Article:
Noise Effects on Stimulus-Triggered Sensitization

We now consider the clinically important situation where first disease episodes are triggered by external stressors. For that we apply SStim as an activating step stimulus to our model as shown in the examples of Figure 3. In all cases, SStim=max SStim for a stimulation period of T=200 time units, otherwise SStim=18 (stimulus baseline). Only the amplitude of the step stimulus was varied (different levels of max SStim) and the effects under deterministic and noisy conditions are compared (D=0 vs 0.05).

Figure 3
figure 3

Noise effects on stimulus-triggered sensitization. A step stimulus SStim of duration TS=200 time units was applied to the model system. The baseline value of step stimulus is SStim=18 in all simulations. The maximum value of the step stimulus, max SStim, was varied systematically as indicated in the figure. The simulations were performed under fully deterministic conditions (D=0) and with the addition of noise (D=0.05). (a) Activity traces under deterministic conditions for two different values of max SStim. (b) Activity traces from noisy simulations. (c) Counts of successful sensitization runs vs the maximum value of the step stimulus max SStim (per 500 runs, each run with duration t=20 000 time units and with increment for Δmax SStim=0.1). Deterministic case: triangles and dashed line; noisy case: circles. (d) Plot of the difference between deterministic and noisy response functions, ΔCounts=CnoiCdet.

Under deterministic conditions, we observe two principal behaviors: (i) relaxation back to the resting state, when stimulation is too weak (Figure 3a, max SStim=23, upper trace) and (ii) autonomous progression of event generation because of sustained activation of the sensitization mechanism (Figure 3a, max SStim=25, lower trace). The transitions between the two behaviors are exactly determined by the stimulus amplitude. Accordingly, the relation between the number of autonomous progressions (Counts) and the stimulation amplitude (max SStim) is given by a step function (Figure 3c, triangles and dashed line).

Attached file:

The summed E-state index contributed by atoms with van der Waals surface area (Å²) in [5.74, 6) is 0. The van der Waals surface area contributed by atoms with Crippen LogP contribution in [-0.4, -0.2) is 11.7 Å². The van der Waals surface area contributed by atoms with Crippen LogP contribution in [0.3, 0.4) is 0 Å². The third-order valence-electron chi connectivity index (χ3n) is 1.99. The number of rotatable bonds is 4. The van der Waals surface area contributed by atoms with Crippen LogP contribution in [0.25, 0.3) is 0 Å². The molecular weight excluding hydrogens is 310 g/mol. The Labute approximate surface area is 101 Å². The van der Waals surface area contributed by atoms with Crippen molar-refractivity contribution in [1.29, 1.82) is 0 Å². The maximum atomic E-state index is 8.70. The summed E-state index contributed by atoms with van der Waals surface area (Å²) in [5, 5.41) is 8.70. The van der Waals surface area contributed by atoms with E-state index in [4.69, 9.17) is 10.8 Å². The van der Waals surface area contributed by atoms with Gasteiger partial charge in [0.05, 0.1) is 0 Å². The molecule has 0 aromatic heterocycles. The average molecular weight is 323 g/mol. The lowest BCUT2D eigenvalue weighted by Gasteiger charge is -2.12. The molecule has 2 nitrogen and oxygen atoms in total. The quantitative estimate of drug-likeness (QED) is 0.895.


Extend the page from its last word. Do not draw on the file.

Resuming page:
In contrast, with addition of noise, the resulting behavior can no longer be exactly predicted from the stimulus amplitudes because noise acts in a two-fold way (Figure 3b): first, noise induces event generation and, by that, leads to sensitization at previously uneffective stimulation levels (Figure 3b, max SStim=23, upper trace). Second, the noise can also induce transitions from event generation to subthreshold activity and therefore can suppress sensitization at previously effective stimulation levels (Figure 3b, max SStim=25, lower trace). The corresponding response curve (D=0.05 in all cases) then becomes a probabilistic sigmoidal relation where, on average, sensitization is enhanced at low levels of SStim but suppressed at higher values of SStim (Figure 3c). Figure 3d summarizes the difference between the deterministic and the noisy behaviors, given as ΔCounts=CnoiCdet, emphasizing the two different effects of the noise on the sensitization process.

Minimizing Sensitization by Tuning of the Noise Intensity

The finding that noise can suppress the development of sensitization in the case of suprathreshold stimulation suggests that, on average, sensitization development could be minimized by tuning the noise intensity to an optimal level. Indeed this effect can be demonstrated on hand of the simulations shown in Figure 4. Using a suprathreshold stimulus level (max SStim=25), we get sensitization and autonomous progression under deterministic conditions (Figure 4a, D=0, most upper trace). Adding a small amount of noise is sufficient to suppress sensitization development (Figure 4a, D=0.03, middle trace). However, increasing the noise intensity (Figure 4a, D=0.5, lower trace) again enhances the probability for event generation and, at high noise intensities, event generation occurs without any correlation to the trigger stimulus. Accordingly, the probability for autonomous progression then increases again. It is the compromise between noise-dependent suppression and induction of event generation, and the resulting autonomous progressions which leads to the nonmonotonic response curve shown in Figure 4b (counts of progressions vs noise intensity D).